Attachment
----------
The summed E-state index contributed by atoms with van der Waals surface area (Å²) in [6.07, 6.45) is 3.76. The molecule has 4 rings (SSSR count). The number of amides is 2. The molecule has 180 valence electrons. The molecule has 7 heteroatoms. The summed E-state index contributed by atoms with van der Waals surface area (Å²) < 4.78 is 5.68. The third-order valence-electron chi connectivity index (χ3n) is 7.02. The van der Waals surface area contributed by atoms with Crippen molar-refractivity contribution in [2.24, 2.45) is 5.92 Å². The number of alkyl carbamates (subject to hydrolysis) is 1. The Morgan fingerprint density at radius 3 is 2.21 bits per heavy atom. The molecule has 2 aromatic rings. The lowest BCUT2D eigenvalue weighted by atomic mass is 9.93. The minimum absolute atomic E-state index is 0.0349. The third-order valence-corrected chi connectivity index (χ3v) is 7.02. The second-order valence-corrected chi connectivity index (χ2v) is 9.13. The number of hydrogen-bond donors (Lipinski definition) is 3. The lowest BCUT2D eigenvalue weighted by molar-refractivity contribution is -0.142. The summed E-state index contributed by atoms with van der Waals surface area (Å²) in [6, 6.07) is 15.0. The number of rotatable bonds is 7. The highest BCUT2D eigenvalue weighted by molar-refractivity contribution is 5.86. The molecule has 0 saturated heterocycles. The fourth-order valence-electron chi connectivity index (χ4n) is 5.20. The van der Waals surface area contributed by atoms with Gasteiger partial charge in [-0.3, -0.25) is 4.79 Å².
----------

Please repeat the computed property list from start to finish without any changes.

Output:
The summed E-state index contributed by atoms with van der Waals surface area (Å²) in [6.07, 6.45) is 3.76. The molecule has 4 rings (SSSR count). The number of amides is 2. The molecule has 180 valence electrons. The molecule has 7 heteroatoms. The summed E-state index contributed by atoms with van der Waals surface area (Å²) < 4.78 is 5.68. The third-order valence-electron chi connectivity index (χ3n) is 7.02. The van der Waals surface area contributed by atoms with Crippen molar-refractivity contribution in [2.24, 2.45) is 5.92 Å². The number of alkyl carbamates (subject to hydrolysis) is 1. The Morgan fingerprint density at radius 3 is 2.21 bits per heavy atom. The molecule has 2 aromatic rings. The lowest BCUT2D eigenvalue weighted by atomic mass is 9.93. The minimum absolute atomic E-state index is 0.0349. The third-order valence-corrected chi connectivity index (χ3v) is 7.02. The second-order valence-corrected chi connectivity index (χ2v) is 9.13. The number of hydrogen-bond donors (Lipinski definition) is 3. The lowest BCUT2D eigenvalue weighted by molar-refractivity contribution is -0.142. The summed E-state index contributed by atoms with van der Waals surface area (Å²) in [6, 6.07) is 15.0. The number of rotatable bonds is 7. The highest BCUT2D eigenvalue weighted by molar-refractivity contribution is 5.86. The molecule has 0 saturated heterocycles. The fourth-order valence-electron chi connectivity index (χ4n) is 5.20. The van der Waals surface area contributed by atoms with Gasteiger partial charge in [-0.3, -0.25) is 4.79 Å².